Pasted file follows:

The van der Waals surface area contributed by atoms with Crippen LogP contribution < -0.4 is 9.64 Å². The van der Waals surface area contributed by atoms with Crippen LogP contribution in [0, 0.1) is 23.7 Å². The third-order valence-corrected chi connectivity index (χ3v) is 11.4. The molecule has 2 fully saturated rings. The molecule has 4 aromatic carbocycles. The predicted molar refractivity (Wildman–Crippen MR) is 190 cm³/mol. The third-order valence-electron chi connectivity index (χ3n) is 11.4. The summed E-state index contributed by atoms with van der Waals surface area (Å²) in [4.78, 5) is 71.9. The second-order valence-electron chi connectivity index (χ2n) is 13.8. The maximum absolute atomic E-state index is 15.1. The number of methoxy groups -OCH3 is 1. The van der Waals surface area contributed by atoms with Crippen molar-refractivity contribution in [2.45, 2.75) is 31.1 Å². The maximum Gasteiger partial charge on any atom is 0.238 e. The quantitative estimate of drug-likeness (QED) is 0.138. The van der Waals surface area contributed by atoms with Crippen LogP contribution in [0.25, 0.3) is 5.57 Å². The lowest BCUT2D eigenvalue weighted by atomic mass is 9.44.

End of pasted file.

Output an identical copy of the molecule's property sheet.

The van der Waals surface area contributed by atoms with Crippen LogP contribution < -0.4 is 9.64 Å². The van der Waals surface area contributed by atoms with Crippen LogP contribution in [0, 0.1) is 23.7 Å². The third-order valence-corrected chi connectivity index (χ3v) is 11.4. The molecule has 2 fully saturated rings. The molecule has 4 aromatic carbocycles. The predicted molar refractivity (Wildman–Crippen MR) is 190 cm³/mol. The third-order valence-electron chi connectivity index (χ3n) is 11.4. The summed E-state index contributed by atoms with van der Waals surface area (Å²) in [4.78, 5) is 71.9. The second-order valence-electron chi connectivity index (χ2n) is 13.8. The maximum absolute atomic E-state index is 15.1. The number of methoxy groups -OCH3 is 1. The van der Waals surface area contributed by atoms with Crippen molar-refractivity contribution in [2.45, 2.75) is 31.1 Å². The maximum Gasteiger partial charge on any atom is 0.238 e. The quantitative estimate of drug-likeness (QED) is 0.138. The van der Waals surface area contributed by atoms with Crippen LogP contribution in [0.25, 0.3) is 5.57 Å². The lowest BCUT2D eigenvalue weighted by atomic mass is 9.44.